Regional cloud changes, such as those that result in less rain during monsoons in India and those that indicate a widening of the tropics, may be as important to watch as the overall amount of cloud cover, new University of Washington research indicates.
Authors of the paper, led by Ryan Eastman, a UW research scientist in atmospheric sciences, set out to examine observations collected from weather stations around the world as a way to study the distribution of clouds. The research was recently published in the American Meteorological Society’s Journal of Climate.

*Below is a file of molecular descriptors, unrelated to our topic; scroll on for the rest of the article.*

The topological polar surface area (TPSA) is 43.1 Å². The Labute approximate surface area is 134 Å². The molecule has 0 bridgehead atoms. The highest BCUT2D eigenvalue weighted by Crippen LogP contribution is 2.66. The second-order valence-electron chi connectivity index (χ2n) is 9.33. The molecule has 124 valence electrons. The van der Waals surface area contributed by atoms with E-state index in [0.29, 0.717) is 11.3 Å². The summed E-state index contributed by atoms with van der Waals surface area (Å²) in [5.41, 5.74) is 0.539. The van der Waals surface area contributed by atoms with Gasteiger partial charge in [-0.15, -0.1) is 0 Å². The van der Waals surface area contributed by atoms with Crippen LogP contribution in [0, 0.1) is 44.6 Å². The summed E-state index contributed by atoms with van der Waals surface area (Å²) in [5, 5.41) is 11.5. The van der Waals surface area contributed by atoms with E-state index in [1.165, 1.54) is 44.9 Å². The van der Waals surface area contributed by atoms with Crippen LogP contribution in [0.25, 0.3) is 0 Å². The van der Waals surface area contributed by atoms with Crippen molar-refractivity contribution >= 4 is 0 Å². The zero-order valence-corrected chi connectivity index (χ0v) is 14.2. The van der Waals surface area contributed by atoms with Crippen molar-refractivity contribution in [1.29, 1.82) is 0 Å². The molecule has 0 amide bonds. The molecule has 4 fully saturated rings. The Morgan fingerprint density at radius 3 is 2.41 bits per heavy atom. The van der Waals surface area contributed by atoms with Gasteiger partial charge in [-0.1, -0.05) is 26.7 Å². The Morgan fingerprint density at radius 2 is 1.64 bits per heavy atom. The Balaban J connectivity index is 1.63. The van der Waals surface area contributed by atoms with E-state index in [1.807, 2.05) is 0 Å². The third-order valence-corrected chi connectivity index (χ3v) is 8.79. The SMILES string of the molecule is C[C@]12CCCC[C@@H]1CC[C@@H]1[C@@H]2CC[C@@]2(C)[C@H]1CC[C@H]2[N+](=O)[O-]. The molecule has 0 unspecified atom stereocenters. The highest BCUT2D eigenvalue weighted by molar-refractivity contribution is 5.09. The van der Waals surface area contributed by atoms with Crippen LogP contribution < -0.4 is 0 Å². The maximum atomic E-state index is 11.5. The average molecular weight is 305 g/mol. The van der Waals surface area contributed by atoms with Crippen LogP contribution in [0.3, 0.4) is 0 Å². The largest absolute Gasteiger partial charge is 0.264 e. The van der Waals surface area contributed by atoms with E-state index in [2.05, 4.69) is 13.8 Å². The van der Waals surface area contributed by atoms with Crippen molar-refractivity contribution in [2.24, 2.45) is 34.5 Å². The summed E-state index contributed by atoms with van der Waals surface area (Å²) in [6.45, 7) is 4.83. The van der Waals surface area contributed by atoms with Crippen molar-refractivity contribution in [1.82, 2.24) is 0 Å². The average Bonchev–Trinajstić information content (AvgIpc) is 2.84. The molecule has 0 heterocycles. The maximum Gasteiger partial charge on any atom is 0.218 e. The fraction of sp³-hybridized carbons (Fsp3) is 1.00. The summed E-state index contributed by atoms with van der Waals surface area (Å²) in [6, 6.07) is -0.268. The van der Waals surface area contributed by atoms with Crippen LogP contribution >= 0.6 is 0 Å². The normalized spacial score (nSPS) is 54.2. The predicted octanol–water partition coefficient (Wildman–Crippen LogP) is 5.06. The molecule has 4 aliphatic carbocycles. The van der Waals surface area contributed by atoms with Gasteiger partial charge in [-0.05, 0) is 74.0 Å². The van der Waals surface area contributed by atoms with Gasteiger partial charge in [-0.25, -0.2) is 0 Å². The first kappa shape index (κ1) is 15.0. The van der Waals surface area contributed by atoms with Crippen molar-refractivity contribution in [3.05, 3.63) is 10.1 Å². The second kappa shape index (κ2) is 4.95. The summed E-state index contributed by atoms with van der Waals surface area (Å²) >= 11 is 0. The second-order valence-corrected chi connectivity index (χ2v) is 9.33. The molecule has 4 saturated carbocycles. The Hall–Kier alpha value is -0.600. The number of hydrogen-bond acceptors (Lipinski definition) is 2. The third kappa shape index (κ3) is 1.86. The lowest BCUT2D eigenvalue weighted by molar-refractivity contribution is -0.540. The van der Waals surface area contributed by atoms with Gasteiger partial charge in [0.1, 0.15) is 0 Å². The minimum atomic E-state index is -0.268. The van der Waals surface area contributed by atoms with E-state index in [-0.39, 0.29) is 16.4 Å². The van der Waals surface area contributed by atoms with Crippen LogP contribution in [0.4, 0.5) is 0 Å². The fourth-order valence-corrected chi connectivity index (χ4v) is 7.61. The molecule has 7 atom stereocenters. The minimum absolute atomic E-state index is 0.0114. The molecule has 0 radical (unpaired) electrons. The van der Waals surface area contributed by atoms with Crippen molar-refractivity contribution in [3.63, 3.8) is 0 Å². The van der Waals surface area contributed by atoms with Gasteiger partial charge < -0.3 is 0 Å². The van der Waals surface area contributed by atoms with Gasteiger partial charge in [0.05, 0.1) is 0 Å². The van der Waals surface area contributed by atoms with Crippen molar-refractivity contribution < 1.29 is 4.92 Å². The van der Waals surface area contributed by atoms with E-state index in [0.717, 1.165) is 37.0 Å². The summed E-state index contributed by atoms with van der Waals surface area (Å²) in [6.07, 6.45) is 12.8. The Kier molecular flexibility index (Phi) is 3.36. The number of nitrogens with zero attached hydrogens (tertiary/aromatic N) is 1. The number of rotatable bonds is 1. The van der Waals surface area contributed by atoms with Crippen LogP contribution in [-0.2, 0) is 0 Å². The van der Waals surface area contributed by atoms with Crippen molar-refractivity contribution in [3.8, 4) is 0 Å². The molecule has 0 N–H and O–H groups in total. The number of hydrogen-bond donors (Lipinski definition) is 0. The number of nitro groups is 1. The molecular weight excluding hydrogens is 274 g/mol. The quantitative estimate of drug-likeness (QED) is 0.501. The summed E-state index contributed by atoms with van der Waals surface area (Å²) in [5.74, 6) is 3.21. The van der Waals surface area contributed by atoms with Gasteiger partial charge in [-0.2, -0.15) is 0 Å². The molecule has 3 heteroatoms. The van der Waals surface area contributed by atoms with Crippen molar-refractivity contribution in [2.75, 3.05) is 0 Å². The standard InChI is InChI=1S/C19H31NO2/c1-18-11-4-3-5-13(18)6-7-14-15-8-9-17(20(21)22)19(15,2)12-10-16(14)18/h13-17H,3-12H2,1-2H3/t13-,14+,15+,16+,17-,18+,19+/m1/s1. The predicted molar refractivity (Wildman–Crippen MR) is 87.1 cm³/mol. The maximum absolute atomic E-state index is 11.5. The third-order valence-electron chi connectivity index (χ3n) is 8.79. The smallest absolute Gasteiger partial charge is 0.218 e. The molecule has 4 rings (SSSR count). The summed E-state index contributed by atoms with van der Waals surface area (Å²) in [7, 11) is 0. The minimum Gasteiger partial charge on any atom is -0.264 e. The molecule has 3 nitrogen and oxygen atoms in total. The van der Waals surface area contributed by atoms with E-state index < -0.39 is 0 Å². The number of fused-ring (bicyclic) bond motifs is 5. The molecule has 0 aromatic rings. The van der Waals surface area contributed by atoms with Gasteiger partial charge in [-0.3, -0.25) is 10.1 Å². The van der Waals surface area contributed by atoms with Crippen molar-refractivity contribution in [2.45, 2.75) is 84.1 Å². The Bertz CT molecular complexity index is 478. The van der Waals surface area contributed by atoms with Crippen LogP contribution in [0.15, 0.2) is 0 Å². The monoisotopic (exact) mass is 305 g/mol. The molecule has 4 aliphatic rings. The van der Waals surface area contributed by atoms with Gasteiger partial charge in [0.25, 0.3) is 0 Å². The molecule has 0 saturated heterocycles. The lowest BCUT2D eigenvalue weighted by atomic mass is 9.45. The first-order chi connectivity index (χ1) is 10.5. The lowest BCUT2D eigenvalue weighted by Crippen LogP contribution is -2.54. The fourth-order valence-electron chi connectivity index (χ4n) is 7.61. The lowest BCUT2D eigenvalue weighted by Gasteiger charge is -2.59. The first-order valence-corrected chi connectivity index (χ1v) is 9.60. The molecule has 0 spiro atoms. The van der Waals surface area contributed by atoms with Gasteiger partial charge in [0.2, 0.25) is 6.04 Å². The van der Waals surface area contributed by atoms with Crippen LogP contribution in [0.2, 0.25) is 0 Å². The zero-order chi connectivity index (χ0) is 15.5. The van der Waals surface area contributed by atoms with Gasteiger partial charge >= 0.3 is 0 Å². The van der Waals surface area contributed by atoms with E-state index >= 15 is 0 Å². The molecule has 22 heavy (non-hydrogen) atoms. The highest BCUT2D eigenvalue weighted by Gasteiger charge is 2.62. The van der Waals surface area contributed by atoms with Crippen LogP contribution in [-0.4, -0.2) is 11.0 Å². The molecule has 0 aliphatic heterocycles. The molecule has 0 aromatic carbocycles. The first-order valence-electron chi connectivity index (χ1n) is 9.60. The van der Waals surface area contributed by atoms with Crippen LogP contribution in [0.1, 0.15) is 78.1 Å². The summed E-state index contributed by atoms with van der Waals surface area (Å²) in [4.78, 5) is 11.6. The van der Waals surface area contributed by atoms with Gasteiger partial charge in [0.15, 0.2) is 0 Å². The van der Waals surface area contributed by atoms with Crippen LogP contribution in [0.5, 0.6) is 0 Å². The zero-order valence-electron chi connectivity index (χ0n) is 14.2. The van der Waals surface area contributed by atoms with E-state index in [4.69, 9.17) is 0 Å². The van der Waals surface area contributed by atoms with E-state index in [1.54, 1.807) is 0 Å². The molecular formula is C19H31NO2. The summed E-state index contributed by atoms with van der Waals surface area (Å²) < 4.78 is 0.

Among the many reasons that scientists study clouds are that cloud properties are expected to change with global warming and clouds have an impact on temperature and rainfall.
Eastman and co-author Stephen Warren, a UW professor of atmospheric sciences and of Earth and space sciences, found that from 1971 through 2009 cloud cover over land globally declined 0.4 percent per decade. That’s less of a decline than the 0.7 percent per decade that the pair found in a 2007 paper that examined data from 1971 through 1996.
Because scientists would need to examine much more data about changes in types of clouds at different altitudes at different locations in different seasons, it’s difficult to ascertain how important this change in cloud cover over land is.